News / Asia

Chinese Dissident Aims to Raise Awareness of Laogai System in Tibet

Rep. Chris Smith, R-N.J., right, listens as he and human rights activist Harry Wu, left, criticize the one-child rule in China, at the Capitol in Washington, Monday, March 7, 2011. Rep. Chris Smith, R-N.J., right, listens as he and human rights activist Harry Wu, left, criticize the one-child rule in China, at the Capitol in Washington, Monday, March 7, 2011.
x
Rep. Chris Smith, R-N.J., right, listens as he and human rights activist Harry Wu, left, criticize the one-child rule in China, at the Capitol in Washington, Monday, March 7, 2011.
Rep. Chris Smith, R-N.J., right, listens as he and human rights activist Harry Wu, left, criticize the one-child rule in China, at the Capitol in Washington, Monday, March 7, 2011.
WASHINGTON - Chinese and Tibetan human rights advocates are teaming up in Washington this week to raise awareness of the Chinese forced-labor prison camp system, known as laogai, and its use in Tibet.

The three-day conference starting Friday comes at a time when Tibet is making headlines for a rash of nearly 40 self immolations in protest of what some Tibetans say are repressive policies in southwestern China and the Tibetan capital, Lhasa.

The laogai system is lesser known, but it’s a widely used form of repression, according to Harry Wu, who spent 19 years in a Chinese prison camp and is now the director of the Washington-based Laogai Research Foundation.

Wu said the laogai system has two functions: thought reform and forced labor. He says millions of Chinese have been held in the system since it was started in the 1950s.

While Wu has had some successes in raising awareness - the word “laogai” was added to the Oxford English Dictionary in 2003 - he concedes there has not much U.S. interest in the issue, saying that human rights has taken a backseat to doing business in China.

He hopes that by linking the laogai system with the Tibet issue, which does have a somewhat higher profile in the United States, more people will become concerned with human rights abuses in China and Tibet.

The first day of the conference, which is co-sponsored by the International Campaign for Tibet, the Lantos Foundation for Human Rights and Justice and the Victims of Communism Memorial Foundation, takes place on Capitol Hill and will feature testimonies from Tibetans formerly held in the laogai system, including Tsewang Dhondup, Tubten Khetsun, Dolkar Kyap and Lukar Sham. Also speaking will be U.S. Congressmen Frank Wolf and Chris Smith, as well as Lobsang Nyandak, a representative of the Dalai Lama.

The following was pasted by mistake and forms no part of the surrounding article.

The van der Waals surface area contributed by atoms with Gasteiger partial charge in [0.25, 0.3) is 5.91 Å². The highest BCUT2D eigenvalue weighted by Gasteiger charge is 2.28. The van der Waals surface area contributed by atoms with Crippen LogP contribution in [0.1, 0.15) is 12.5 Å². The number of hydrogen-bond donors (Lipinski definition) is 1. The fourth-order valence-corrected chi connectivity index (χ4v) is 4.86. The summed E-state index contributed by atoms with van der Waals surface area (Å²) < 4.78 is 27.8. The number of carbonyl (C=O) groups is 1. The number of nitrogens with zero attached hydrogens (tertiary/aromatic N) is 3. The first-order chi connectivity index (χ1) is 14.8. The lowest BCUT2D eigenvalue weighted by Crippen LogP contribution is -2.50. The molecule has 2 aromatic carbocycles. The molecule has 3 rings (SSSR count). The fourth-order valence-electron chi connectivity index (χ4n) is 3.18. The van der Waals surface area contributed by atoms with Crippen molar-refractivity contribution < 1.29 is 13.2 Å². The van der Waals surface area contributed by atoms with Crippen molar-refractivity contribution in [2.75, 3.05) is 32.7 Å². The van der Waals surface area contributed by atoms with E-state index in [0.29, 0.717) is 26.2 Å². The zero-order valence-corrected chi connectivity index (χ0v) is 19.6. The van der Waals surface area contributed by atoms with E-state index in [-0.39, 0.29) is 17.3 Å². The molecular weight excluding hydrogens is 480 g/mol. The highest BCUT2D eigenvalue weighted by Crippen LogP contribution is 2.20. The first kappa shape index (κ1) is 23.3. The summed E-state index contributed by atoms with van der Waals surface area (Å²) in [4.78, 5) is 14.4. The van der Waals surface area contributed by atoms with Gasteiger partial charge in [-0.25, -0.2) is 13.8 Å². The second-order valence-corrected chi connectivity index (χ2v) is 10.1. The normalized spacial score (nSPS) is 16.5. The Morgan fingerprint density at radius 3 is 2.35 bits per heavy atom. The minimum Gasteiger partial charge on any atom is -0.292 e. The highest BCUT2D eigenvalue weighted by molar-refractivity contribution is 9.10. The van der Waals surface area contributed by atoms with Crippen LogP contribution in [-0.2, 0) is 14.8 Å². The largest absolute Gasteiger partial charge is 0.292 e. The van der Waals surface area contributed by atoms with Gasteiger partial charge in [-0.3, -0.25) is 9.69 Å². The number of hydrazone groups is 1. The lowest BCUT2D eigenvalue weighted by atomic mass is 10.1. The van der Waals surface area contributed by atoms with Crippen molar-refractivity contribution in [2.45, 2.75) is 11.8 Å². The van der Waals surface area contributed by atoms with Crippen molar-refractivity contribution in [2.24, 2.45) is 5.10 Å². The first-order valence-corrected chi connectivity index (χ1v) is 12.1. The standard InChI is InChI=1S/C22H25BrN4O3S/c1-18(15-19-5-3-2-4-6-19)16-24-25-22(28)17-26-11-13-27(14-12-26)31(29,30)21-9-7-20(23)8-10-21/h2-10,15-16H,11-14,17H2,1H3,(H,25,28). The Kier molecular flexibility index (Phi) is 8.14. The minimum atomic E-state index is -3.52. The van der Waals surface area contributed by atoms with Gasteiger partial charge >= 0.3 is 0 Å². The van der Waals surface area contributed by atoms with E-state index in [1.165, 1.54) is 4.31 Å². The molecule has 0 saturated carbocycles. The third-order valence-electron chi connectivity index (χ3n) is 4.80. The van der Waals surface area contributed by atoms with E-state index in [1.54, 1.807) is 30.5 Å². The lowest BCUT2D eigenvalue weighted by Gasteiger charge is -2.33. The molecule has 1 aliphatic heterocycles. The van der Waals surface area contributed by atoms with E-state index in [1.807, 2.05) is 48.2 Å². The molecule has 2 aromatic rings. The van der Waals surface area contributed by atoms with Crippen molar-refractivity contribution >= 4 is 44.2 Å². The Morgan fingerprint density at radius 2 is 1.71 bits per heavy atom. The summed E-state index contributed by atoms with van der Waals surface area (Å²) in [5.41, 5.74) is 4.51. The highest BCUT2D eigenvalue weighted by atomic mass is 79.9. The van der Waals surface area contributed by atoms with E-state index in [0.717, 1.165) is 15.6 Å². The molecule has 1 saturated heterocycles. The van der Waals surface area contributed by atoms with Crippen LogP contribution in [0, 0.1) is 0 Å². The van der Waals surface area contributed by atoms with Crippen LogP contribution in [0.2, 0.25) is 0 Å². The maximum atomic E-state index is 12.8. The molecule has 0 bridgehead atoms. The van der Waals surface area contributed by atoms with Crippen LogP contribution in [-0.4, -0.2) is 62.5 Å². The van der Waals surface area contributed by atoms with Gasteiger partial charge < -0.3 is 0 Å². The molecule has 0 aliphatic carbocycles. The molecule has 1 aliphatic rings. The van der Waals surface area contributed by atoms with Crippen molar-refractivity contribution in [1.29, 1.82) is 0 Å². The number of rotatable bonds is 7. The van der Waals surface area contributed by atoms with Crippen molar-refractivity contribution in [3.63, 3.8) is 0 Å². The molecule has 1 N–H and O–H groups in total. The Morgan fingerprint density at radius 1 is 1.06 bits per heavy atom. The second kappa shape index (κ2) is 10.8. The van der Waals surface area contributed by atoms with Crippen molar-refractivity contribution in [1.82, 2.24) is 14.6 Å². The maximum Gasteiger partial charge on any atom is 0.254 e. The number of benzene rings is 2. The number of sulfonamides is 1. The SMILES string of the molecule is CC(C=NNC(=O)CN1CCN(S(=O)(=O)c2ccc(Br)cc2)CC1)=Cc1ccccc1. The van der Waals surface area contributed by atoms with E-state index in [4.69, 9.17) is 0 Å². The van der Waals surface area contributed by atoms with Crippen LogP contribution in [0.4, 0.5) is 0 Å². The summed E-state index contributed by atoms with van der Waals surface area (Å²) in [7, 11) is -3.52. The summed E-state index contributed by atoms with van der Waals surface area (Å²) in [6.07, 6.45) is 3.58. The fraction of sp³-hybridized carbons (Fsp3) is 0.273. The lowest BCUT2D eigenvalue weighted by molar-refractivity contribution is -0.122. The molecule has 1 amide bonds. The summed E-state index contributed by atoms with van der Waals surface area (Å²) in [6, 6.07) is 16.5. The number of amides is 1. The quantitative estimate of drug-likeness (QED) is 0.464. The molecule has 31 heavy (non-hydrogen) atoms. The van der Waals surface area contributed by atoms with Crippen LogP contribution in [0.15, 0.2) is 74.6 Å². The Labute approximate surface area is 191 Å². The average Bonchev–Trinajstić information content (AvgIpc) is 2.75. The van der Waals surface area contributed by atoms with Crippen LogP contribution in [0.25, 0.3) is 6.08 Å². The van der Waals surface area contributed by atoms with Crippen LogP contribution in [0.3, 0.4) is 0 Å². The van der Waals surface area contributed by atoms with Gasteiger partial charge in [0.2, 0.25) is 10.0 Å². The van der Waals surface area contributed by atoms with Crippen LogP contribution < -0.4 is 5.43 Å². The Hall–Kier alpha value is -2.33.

“We have to understand what the laogai system has been doing since 1949. We have to expose the laogai system in Tibet even though it’s not a part of China,” Wu said.

China now refers to the laogai simply as the prison system administration. It does not publish formal information about its prison population, but the Justice Ministry estimated about 1.5 million people were behind bars in 2005, according to local media.

Bhuchung Tsering, the vice president of special programs at The International Campaign for Tibet, said publicizing firsthand stories from laogai survivors can help not only Chinese, but Tibetans, understand the the wider laogai system.

“The challenge is to see how we can continue to put this before the public’s attention,” said Tsering. “There are people in the United States who care about Tibet, there is bipartisan support for Tibet. There will be a different perspective when they see Tibet as part of the laogai framework.”

A complete schedule of events can be seen here.

You May Like

Photogallery Oxfam: Ebola Could Be 'Disaster of Our Generation'

Meanwhile, Fidel Castro, the former leader of Cuba, says the Caribbean island nation will 'gladly cooperate' with the US in the fight against Ebola in West Africa More

Multimedia Kobani Fighting Sends 400,000 Refugees to Turkey

Refugees receive help from Turkish authorities and individuals, but say much more is needed More

India’s Ruling Nationalist Party Makes Gains in Regional Elections

Bharatiya Janata Party’s huge margin over its rivals puts it on course to form governments in the northern Haryana and western Maharashtra states More

This forum has been closed.
Comment Sorting
Comments
     
by: HTC from: USA
June 10, 2012 9:47 PM